Mike Parker Pearson, Senior Lecturer at the Department of Archaeology and Prehistory here at Sheffield, contemplates his years at Cambridge with Ian Hodder's class of '79, the birth of post-processualism, life, love and the universe..! You may navigate your way around this interview in one of two ways; follow each of the vaguely themed 'pints' or just scroll down and read as Mike related it.
Interview by Mel Giles, Judith Winters and Kathryn Denning
Class of '79 Social Theory Uni Life Institutional Atmospheres
Post Cambridge YearsCould it happen again? Archaeology in Practice
Reminiscences Repercussions In the Beginning... The Future
Integrating Theory & Practice North American Archaeology Last Orders
5.30pm O'Hagans bar, Sheffield, March 20th 1997
So, you were the class of '79?
Yes, yes we were. OK now let's see. Danny Miller, Chris Tilley and Mary Braithwaite started one and two years beforehand and Ellen Pader was finishing off as well around that time. So in addition to them it was a brand new intake and it was Henrietta Moore, Sheena Crawford, Alice Welbourn, I think we were probably the principal four, and one or two others sort of drifted in and drifted out, someone called Steve Cogbill who came to look at round barrows and there were others – Paul Lane was a bit of a late starter and also on the fringes was Andy Mawson who actually did some ethnoarchaeology in the Sudan but went off to work for Amnesty. They are the ones who immediately spring to mind – I've probably left out someone ... Roger Thomas and Jane Grenville had a healthy scepticism towards the group's ideas but were my closest friends.
Were you all students of Ian Hodder?
Yes, we were all his supervisees. I was going to do something very boring on the Bronze Age of the Alps...
You could have found the iceman!
Yes exactly. It would have been quite interesting with retrospect but never mind!
So, Ian said "Forget all that. I've got a brand new plan for archaeology and that we are going to change the world, we're going to change the whole approach to archaeology.". Of course he had been doing his work in Baringo and was finishing that off, and realised that ethnoarchaeology was the way in to developing a whole new approach, because, it was basically to re-examine the relationship of material culture to human activity, and to do it in a very different way to what was going on particularly in the New Archaeology.
Was that a current approach within the department or did you find yourself at odds with most of the others?
Very much so. Not with Ian's students, but there were certain people, like Paul Halstead. He was particularly antagonistic. He was always a terrier snapping at Ian's heels and basically telling him to be more rigorous. Really a very good thing because he was a sort of little devil on one shoulder saying "You don't want to believe all that". And so Paul coined the term 'cogi-playgroup' and a bit later on Todd Whitelaw arrived and he sort of fell in with Paul's side, so there was always this kind of antagonism set-up. What Ian did was very clever really, he said "What we're going to do is divide up material culture into four or so basic types and each one of you will do a particular issue.". So I got Death, Henrietta got Rubbish, Alice Welbourn got Craft Specialisation and, what did Sheena end up doing? She was looking at Household Space. Oh and Linda Donley I've forgotten. She had already started but [was] very much one of that core. In addition to that, Chris Tilley was looking at design and style, but already very much in the context of the Swedish Neolithic. So yes, it was all sorted, we all had our little thing, our little topic to study, and what Ian basically set out was that we should do some ethno work on those particular aspects, go off for a year...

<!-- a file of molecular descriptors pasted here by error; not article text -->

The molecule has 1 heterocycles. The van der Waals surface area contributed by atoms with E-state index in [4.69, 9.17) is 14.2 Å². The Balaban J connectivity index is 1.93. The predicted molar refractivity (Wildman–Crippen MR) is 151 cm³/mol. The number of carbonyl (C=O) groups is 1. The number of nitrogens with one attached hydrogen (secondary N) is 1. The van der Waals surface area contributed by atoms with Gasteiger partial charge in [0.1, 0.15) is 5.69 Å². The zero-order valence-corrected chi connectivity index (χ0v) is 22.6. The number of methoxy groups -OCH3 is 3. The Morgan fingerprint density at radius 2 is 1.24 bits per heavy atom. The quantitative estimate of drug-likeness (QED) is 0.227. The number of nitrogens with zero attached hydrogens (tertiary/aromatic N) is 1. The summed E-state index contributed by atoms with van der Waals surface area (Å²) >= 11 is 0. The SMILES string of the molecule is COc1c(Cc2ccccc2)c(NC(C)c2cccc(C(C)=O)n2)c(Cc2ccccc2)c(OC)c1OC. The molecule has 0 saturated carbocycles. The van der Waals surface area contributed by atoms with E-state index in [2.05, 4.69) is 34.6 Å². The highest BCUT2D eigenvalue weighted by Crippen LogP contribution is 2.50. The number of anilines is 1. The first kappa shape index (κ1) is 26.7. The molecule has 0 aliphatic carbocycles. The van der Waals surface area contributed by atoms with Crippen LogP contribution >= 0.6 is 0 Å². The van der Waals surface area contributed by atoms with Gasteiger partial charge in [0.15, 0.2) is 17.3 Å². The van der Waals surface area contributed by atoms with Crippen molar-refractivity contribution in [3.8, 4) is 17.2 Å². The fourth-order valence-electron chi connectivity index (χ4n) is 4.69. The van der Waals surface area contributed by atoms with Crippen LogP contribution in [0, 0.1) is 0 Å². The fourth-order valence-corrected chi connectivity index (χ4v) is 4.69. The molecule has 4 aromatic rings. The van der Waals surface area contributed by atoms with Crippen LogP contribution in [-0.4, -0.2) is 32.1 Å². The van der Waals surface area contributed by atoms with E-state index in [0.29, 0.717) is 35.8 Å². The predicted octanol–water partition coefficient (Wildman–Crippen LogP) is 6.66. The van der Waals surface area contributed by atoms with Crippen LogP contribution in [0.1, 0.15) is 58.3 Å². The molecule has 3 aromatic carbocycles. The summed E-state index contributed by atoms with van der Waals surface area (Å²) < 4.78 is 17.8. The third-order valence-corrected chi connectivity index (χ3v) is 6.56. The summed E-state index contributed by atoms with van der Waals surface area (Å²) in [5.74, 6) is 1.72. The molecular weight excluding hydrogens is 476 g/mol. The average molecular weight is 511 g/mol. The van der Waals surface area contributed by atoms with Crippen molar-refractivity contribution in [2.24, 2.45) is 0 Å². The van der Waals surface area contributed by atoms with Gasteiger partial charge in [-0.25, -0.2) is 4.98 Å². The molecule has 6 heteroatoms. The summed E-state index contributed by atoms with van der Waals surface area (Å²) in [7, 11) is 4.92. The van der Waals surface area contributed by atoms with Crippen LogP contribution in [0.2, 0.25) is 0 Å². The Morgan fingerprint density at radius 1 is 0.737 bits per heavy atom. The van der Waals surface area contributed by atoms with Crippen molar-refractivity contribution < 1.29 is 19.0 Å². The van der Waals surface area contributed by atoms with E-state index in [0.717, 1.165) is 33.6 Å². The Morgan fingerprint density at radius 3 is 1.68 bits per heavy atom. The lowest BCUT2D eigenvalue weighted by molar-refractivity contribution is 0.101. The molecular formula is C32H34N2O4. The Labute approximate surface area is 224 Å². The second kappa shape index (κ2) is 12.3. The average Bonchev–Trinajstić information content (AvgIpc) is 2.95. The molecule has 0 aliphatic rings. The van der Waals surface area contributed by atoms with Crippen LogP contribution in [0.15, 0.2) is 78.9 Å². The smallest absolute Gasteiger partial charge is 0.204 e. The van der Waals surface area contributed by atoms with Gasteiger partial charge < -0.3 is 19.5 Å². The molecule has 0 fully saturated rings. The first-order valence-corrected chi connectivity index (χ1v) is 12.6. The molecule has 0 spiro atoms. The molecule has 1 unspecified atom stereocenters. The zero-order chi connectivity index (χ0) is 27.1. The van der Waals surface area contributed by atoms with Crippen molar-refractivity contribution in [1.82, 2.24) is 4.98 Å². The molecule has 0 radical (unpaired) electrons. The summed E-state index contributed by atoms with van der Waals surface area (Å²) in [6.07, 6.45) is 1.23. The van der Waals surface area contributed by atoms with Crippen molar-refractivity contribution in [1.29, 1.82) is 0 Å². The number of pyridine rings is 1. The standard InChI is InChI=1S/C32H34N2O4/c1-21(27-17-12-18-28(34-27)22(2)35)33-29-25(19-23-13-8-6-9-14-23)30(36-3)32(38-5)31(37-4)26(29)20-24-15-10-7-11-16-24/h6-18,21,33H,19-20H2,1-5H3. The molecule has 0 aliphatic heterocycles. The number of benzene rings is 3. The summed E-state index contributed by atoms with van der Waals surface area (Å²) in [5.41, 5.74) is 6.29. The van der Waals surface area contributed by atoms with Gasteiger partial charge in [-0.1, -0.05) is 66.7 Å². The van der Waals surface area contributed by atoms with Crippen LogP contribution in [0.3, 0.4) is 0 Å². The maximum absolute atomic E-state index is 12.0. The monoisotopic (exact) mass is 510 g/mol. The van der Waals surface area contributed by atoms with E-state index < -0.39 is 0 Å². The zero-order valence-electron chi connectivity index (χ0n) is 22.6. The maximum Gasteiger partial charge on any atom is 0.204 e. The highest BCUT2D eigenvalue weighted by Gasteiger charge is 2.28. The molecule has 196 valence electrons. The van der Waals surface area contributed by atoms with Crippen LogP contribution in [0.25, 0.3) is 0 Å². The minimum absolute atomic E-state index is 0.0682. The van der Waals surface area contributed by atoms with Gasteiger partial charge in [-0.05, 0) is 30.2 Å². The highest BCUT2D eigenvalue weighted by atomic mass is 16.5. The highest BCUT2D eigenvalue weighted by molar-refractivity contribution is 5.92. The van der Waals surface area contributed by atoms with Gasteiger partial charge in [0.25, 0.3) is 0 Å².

How was that funded?
I think most of us had British Academy grants. And we had weekly or bi-weekly seminars. Ian would just send us away, different ones, with a particular book. At these sort of weekly sessions, someone would read a book on behalf of the others and then just tell everyone about it. So it was our chance to read a lot, particularly about ethnography, and of course a lot of new writings coming in at that time in the sort of post-functionalist schools in anthropology. The other one I've forgotten is Mary Braithwaite, who was already there, again before us, and she was looking initially at cognitive mapping of designs and so on, what you might be able to say in universal terms about designs and styles. That didn't really come to anything because increasingly as we got into it, we abandoned any sense of universalist notions of what we might be able to get out of it – that everything depended on context. And that increasingly became clear the more we worked at it and the more we read. We also talked to the people in Social Theory, well SPS as it was called, Social and Political Science and Social Anthropology and I spent a lot of time going to some very bizarre lectures in the Philosophy of Science and SPS and psychology as well as anthropology.